Backlog refinement and sprint planning now completed as a full team. By involving the team and reviewing tickets much earlier in the process, they are given the opportunity to ask questions, debate proposed solutions and refine the details of the work prior to being planned into a sprint.
Keeping it tidy with organized work
Implemented a regular cadence for backlog refinement and reintroduced ways to maintain a healthy backlog. The team decided to close tickets older than 6 months. This reduced the backlog from ~1,200 to 22. By reviewing the backlog every week, it now maintains a healthy size with around 100 tickets. This is a much more manageable size to maintain and keep relevant. The goal here is to only keep tickets that will be worked in the next few months and to add to the backlog in a similar cadence to the work being completed.
Reviewed the statuses/workflow with the team and adjusted to meet the team’s needs. Duplicative or unnecessary statuses were removed such as “opened” and “rejected.” The team settled on the following workflow to help streamline their process: To-Do, In Progress, Review, Delivered, Done.
Efficient meetings equals more time doing what we love
Provided guidance and facilitation of meetings in order to make them more efficient. We coached the team on the purpose of each of the scrum ceremonies by outlining the goals for each session and stating the desired outcome. The format of the daily standup was adjusted which reduced the meeting by at least 15 minutes everyday = more than 1hr 15 min back for the engineers each week. Meetings were rescheduled to reduce context switching and bundled together to give the engineers larger chunks of time outside of meetings.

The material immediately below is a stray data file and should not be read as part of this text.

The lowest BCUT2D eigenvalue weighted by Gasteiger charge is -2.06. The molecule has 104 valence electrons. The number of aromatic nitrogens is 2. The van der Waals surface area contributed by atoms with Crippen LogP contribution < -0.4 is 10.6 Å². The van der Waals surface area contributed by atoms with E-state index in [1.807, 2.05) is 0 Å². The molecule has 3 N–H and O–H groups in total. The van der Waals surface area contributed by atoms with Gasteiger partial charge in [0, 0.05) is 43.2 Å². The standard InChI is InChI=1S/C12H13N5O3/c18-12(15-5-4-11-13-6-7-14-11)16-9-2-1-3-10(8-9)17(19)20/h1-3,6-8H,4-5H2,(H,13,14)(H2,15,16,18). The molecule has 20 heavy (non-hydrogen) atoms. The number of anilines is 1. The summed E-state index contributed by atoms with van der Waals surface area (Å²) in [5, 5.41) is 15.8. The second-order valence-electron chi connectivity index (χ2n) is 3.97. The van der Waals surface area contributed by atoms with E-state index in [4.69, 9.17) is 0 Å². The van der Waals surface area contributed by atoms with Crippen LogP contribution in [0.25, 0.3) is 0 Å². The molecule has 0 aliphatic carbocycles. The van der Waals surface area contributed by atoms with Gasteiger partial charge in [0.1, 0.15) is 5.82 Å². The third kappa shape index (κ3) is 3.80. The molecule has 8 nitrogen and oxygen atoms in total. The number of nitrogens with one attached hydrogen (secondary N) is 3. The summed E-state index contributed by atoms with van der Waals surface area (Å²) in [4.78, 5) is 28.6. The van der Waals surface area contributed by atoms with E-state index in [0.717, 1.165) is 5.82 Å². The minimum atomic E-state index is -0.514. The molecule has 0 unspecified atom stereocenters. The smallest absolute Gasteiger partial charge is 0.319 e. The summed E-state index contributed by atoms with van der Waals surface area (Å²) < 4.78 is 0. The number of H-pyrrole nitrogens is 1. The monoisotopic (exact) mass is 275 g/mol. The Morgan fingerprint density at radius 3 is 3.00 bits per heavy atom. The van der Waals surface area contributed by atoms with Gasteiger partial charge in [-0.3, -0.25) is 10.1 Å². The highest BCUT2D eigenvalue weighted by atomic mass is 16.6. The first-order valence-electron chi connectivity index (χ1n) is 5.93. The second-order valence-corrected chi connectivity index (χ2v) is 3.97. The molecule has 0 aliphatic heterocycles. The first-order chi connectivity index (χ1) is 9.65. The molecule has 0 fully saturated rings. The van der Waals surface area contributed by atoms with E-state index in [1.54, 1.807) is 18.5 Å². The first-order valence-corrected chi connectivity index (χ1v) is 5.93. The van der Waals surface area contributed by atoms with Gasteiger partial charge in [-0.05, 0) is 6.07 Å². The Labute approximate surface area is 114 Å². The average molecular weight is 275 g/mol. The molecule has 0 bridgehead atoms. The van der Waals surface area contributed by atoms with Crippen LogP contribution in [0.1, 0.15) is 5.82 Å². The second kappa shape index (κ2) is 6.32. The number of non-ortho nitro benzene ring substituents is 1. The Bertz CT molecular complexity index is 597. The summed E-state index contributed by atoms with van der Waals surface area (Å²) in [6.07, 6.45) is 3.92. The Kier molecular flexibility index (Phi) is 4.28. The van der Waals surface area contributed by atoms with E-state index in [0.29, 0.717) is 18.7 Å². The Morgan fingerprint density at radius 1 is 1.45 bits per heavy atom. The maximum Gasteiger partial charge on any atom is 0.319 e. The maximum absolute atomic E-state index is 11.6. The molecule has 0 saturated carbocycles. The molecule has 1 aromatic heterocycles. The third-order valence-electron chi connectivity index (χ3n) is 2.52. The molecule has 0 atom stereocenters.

One team with a focus on top priorities
Engineers are no longer assigned by project. Instead, the entire team is responsible for the work in the sprint. The to-do column is prioritized and the team works the to-do column top down. Sprints are now planned by velocity and how much work the team can actually complete in a two week period of time (based on previous metrics). Work is now broken down into self contained items of work. They can be developed, deployed and tested in smaller pieces without multiple dependencies on other tickets.
Seeing is believing
Team level dashboards highlighting key agile metrics such as cycle time, velocity, and average story points have been created and made available for teams to review on-demand or during bi-weekly ceremonies.